IVF technique linked to possible increased risk of intellectual disability
Expert plead for caution over study linking IVF and other reproductive technologies to an increased risk of intellectual disability
A recent study released by the Telethon Kids Institute in western Australia points to a correlation between intellectual disability and some specific forms of Assisted Reproductive Technology (ART). Without jumping to conclusions, by default it is critical to understand that correlation does not imply causation. Experts implore caution in interpreting these results; researchers cannot say for certain what may be causing the increased rates of intellectual disability.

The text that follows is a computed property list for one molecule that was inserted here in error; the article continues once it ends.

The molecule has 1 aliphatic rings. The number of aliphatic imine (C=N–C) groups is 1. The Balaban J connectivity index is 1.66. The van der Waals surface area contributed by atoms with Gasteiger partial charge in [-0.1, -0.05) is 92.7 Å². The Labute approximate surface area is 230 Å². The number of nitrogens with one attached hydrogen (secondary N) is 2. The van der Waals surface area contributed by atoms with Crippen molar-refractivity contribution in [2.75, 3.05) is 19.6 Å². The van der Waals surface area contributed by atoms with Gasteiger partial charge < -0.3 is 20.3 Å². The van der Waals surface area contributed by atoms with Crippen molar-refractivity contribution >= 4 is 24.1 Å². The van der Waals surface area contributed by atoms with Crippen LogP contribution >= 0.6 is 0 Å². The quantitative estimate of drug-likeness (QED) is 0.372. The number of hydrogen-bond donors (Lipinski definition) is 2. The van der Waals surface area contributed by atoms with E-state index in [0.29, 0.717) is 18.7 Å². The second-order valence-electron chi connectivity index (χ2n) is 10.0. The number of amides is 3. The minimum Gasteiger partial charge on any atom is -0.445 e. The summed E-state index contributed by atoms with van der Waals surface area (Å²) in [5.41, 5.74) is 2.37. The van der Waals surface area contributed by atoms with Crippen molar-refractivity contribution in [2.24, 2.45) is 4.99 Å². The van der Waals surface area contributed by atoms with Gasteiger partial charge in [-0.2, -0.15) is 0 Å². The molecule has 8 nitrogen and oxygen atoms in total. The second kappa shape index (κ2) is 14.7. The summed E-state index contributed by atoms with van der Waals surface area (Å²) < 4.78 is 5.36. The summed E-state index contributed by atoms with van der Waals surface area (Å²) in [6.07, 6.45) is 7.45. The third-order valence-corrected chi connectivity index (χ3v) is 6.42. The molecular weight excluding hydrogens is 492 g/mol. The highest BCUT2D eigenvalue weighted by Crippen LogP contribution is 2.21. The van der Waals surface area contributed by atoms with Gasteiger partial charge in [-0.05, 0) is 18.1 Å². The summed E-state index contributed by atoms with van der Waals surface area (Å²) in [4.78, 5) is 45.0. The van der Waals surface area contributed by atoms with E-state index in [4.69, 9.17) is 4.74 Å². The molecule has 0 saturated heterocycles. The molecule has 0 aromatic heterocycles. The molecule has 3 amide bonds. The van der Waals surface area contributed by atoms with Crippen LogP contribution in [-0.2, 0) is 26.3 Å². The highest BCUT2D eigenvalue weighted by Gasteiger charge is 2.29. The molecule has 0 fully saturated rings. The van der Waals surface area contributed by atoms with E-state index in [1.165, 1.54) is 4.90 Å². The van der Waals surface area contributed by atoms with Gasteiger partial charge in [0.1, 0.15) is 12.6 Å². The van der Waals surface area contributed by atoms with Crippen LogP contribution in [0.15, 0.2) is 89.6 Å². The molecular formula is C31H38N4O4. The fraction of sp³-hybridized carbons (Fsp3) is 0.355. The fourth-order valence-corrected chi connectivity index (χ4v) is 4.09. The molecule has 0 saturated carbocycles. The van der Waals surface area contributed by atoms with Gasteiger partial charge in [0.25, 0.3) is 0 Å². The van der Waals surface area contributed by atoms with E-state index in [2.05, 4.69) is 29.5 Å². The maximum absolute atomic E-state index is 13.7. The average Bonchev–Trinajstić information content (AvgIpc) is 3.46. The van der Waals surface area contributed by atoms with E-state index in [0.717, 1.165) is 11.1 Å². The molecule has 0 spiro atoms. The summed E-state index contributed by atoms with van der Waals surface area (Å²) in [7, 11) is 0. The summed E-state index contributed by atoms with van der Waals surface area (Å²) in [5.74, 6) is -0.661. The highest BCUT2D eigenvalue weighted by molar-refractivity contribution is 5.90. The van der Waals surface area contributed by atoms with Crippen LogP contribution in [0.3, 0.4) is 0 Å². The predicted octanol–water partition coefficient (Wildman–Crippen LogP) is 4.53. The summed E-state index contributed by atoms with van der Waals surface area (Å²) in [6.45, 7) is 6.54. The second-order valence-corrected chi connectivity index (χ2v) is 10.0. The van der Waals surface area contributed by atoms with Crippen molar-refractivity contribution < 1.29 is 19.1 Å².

Researchers included over 200,000 live births between 1994 and 2002 in the study. A little over one percent of those births were conceived using an assisted reproductive technology. The results indicate a small increase in intellectual disability relating to ART (1 in 48 for ART compared with 1 in 59 for non-ART). However, intracytoplasmic sperm injection (ICSI) appeared to show a more significant increase in risk for intellectual disability (1 in 32).
Michele Hanson, the lead author, suggests "it is important to note our findings relate to births from 1994 to 2002 and there have been major shifts in ART clinical practice… since that time,"
The study is available further reading.
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